The report of the Public Analyst, including the opinion on this point, is parse evidence by virtue of Section 13 of the Act. But this does not mean that this ipse dixit would be conclusive and binding on the Court. To treat it so, would be to leave the determination of the guilt of the accused to the whims and fancies of the Public Analyst. The Act would not countenance such abdication of its judicial function by the Court, leaving the case-as it were-to be tried by the Analyst, It is for the Court to weigh his opinion and reach its own finding.
The Supreme Court view, quoted above, with great respect, lays down the fundamental and correct view of the law that it is for the court to determine the guilt on the basis of the evidence furnished before it. It is immaterial whether it is opined or not by the Director of Central Food Laboratory that the food is fit for human consumption or not. The Court on appreciating the entire evidence before it can come to the determination that the concerned article of food was not fit for human consumption. The court's conclusion will not be questioned on the basis that the Public Analyst's report or the report of the Director of Central Food Laboratory does not in so many words say that the food being sold due to adulteration was unfit for human consumption.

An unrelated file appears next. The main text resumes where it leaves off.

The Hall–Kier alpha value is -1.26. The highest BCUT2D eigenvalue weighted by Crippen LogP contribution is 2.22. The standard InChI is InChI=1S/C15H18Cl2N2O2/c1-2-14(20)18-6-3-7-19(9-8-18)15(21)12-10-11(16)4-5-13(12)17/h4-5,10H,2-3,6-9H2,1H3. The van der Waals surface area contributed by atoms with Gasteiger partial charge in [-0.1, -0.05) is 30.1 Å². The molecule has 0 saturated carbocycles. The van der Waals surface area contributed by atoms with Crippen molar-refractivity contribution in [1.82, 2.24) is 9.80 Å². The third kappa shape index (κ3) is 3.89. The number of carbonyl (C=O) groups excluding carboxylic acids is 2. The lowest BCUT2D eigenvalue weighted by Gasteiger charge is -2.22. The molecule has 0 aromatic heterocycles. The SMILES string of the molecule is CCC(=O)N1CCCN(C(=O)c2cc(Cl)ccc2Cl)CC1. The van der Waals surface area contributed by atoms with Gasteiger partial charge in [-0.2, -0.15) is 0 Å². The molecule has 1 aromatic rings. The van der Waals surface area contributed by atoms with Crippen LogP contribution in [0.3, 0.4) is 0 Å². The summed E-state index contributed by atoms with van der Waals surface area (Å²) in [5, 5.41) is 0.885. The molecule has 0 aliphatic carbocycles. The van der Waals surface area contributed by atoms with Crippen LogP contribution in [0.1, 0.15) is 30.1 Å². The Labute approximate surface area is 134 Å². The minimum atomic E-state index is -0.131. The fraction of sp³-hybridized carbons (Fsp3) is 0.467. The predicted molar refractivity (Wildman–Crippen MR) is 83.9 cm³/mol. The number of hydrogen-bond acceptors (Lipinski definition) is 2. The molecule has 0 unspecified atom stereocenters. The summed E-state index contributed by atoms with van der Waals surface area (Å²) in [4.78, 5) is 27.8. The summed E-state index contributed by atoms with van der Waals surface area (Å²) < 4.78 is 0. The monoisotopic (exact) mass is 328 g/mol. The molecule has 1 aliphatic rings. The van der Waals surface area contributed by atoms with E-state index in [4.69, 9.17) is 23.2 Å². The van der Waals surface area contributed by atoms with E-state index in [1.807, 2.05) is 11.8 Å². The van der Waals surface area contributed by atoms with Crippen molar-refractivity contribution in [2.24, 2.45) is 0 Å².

6. I have seen Rule 44 of the Prevention of Food Adulteration Rules, 1955. The rule begins with the following words:
Notwithstanding the provisions of Rule 43 no person shall either by himself or by any servant or agent sell-
This rule contains Clause (h) which is:
(h) turmeric containing any foreign substance.